How to set goals that will keep you focused and productive as a scientist (with my main mistakes)
This is that period of the year when you may start setting your new year resolutions. And you may have heard that actually, new year resolutions don’t work. What works, is setting goals, and actually, evidence shows that when you go through the process of goal setting and you WRITE them down, you are 42% more likely to achieve those goals...and I want that for you! So I have prepared a workbook to help you setting those goals. I hope with this post you get motivated to go through the process of goal setting. Especially after doing the year-end review of this other post.
As a scientist, goal setting wasn’t a thing in my life. Sure, I had things I wanted to achieve...finish a paper, do a series of experiments, get a grant. But nothing consciously thought out. Nothing really ambitious where I’d spend some time planning the steps how I’d achieve it. Not evaluating if that was what I wanted and needed to do. And definitely, not a monthly, or quarterly check to see where I was and if something needed to adjust.
Then as a postdoc in the NIOO, we heard something new was coming...as part of our year review chat with our supervisor, we were gonna set S.M.A.R.T goals. Many of us were like “What???”. So we received a workshop to teach us how to do it (the learner inside me couldn’t be happier). If you are also thinking “What???”, this is what S.M.A.R.T. stands for:
So there I went, work on my S.M.A.R.T goals, spent some time thinking, and then I nicely wrote them in a document. I discussed them with Martijn, my supervisor, during our year-review meeting, we thought they were realistic, and then back to work. But there were some problems. And I want to share with you what were the main three mistakes so you can do better!
1- They were realistic.
Goals should not be realistic. They need to be ambitious. Which would be in the middle of realistic and delusional! How to do that? Ask yourself, “If failing is not a possibility, what would be my goal?”. What needs to be realistic is the plan to get there!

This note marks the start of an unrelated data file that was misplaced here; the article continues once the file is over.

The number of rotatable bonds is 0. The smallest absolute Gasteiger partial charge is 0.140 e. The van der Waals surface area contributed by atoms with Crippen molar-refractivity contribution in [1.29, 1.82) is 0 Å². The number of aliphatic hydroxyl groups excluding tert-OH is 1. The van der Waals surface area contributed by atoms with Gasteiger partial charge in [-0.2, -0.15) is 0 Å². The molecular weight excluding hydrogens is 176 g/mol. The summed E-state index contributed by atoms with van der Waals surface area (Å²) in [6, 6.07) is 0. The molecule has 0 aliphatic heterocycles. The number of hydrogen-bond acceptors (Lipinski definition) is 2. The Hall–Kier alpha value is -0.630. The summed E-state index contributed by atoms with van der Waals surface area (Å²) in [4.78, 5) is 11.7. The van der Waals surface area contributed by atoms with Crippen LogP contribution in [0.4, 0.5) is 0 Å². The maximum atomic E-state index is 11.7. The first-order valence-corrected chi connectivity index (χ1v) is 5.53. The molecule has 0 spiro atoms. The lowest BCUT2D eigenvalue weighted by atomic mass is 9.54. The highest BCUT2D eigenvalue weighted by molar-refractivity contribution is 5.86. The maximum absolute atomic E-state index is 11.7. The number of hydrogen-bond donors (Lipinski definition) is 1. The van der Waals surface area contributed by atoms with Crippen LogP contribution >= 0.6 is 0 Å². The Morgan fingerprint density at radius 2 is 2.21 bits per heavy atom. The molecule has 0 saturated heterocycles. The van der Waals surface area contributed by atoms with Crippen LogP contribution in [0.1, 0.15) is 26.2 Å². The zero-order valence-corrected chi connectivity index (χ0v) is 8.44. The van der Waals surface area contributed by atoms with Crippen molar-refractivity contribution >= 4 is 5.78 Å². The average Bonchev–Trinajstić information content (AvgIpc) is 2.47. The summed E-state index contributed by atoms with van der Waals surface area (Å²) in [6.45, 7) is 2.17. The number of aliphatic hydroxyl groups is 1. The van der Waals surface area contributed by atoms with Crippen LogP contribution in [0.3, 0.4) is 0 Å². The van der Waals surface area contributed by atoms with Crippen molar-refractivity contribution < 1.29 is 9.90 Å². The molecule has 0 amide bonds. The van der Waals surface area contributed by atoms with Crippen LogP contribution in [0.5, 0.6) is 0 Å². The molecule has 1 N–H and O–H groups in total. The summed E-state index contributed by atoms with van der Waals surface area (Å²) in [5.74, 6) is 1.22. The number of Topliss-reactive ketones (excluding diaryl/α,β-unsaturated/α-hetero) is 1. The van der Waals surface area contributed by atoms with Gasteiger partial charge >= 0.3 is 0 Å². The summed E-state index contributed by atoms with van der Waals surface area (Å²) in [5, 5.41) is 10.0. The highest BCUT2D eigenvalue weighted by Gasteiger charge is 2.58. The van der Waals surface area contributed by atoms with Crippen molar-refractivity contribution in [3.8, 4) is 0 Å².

2- I didn’t have a detailed plan with steps to achieve my goals
And that plan is even more important than setting your goals. As James Clear writes, setting a goal is the easy part. The challenge is to be able of standing the “struggles” you are willing to go through to achieve those goals. For example, in my online course on Mindful Scientific Writing, the students work on developing a writing system. Writing that experimental paper could be your goal. But creating a system where you have a writing schedule to write consistently is key to finish that paper (and where the main difficulty is!). In the words of James Clear again, “The primary benefit of having a goal is that it tells you what sort of system you need to put in place”.
3- I never reviewed my goals
I forgot about that document. Because I, as probably you feel right now, was busy! Working on all the to-do things was enough. Anyways I remembered most of those goals ;) What can you do differently? A key step of goal setting is reviewing those goals. Every week, every month, every quarter...only then you realize if what you do daily is aligned with your goals. And you’ll see if you still need to reach that goal, whether you may need to change something in your approach. In the free weekly planner that you can download here, there is a specific section to write down your 3-month projects, don’t miss it!
Now my goal-setting process has become more refined. From S.M.A.R.T, I have moved to S.M.A.R.T.E.R goals (thanks to Michael Hyatt, my favourite productivity author!). I’ve prepared for you a workbook where I share my goal-setting process. You can download this workbook to set your goals for every month, quarter, or year! And it’s a great exercise to do at the beginning of the year. Just remember, the important thing is not to achieve these goals, but the person you become in the process. Or like a famous quote in Yoga classes during forward- folds…” It’s not about touching the floor with your fingers, but what you learn on your way down”.